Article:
This line has the same format as "Newsgroups". If present, follow- up messages are to be posted to the newsgroup or newsgroups listed here. If this line is not present, follow-ups are posted to the newsgroup or newsgroups listed in the "Newsgroups" line.
If the keyword poster is present, follow-up messages are not permitted. The message should be mailed to the submitter of the message via mail.
This line, if present, is in a legal USENET date format. It specifies a suggested expiration date for the message. If not present, the local default expiration date is used. This field is intended to be used to clean up messages with a limited usefulness, or to keep important messages around for longer than usual. For example, a message announcing an upcoming seminar could have an expiration date the day after the seminar, since the message is not useful after the seminar is over. Since local hosts have local policies for expiration of news (depending on available disk space, for instance), users are discouraged from providing expiration dates for messages unless there is a natural expiration date associated with the topic. System software should almost never provide a default "Expires" line. Leave it out and allow local policies to be used unless there is a good reason not to.
This field lists the Message-ID's of any messages prompting the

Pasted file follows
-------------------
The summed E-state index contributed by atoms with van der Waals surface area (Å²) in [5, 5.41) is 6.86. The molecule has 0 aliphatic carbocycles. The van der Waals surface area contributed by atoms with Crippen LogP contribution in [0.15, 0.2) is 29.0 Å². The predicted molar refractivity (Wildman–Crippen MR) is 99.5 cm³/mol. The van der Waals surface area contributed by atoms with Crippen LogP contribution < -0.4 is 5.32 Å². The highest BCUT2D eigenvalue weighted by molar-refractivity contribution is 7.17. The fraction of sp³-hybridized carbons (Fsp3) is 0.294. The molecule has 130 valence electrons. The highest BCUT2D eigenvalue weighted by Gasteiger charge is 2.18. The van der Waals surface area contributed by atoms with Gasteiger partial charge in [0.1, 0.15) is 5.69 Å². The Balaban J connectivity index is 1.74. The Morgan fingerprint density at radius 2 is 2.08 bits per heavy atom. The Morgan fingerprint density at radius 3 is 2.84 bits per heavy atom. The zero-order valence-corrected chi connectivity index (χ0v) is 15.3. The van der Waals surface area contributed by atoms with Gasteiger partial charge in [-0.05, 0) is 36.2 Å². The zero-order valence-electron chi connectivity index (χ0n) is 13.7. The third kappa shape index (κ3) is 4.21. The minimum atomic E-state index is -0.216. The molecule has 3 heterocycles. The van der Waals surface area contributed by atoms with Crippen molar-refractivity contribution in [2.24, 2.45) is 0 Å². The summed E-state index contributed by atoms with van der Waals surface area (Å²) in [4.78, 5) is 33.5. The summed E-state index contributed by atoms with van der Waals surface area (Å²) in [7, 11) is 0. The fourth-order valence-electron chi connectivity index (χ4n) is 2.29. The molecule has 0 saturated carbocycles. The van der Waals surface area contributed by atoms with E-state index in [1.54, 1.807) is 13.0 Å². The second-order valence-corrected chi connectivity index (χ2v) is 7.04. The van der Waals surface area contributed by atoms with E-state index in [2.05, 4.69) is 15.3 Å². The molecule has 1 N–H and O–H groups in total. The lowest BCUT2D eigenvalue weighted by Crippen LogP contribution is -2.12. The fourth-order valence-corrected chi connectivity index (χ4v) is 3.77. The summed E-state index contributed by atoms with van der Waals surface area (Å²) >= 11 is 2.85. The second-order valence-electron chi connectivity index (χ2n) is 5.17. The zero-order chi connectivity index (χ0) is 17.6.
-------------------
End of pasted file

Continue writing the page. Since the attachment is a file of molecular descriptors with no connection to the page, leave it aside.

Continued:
submission of this message. It is required for all follow-up
messages, and forbidden when a new subject is raised.
Implementations should provide a follow-up command, which allows a user to post a follow-up message. This command should generate a "Subject" line which is the same as the original message, except that if the original subject does not begin with "Re:" or "re:", the four characters "Re:" are inserted before the subject. If there is no "References" line on the original header, the "References" line should contain the Message-ID of the original message (including the angle brackets). If the original message does have a "References" line, the follow-up message should have a "References" line containing the text of the original "References" line, a blank, and the Message-ID of the original message.
The purpose of the "References" header is to allow messages to be grouped into conversations by the user interface program. This allows conversations within a newsgroup to be kept together, and potentially users might shut off entire conversations without unsubscribing to a newsgroup. User interfaces need not make use of this header, but all automatically generated follow-ups should generate the "References" line for the benefit of systems that do use it, and manually generated follow-ups (e.g., typed in well after the original message has been printed by the machine) should be encouraged to include them as well.
It is permissible to not include the entire previous "References" line if it is too long. An attempt should be made to include a reasonable number of backwards references.
If a message contains a "Control" line, the message is a control message. Control messages are used for communication among USENET host machines, not to be read by users. Control messages are distributed by the same newsgroup mechanism as ordinary messages. The body of the "Control" header line is the message to the host.
For upward compatibility, messages that match the newsgroup pattern "all.all.ctl" should also be interpreted as control messages. If no "Control" header is present on such messages, the subject is used as the control message. However, messages on newsgroups matching this pattern do not conform to this standard.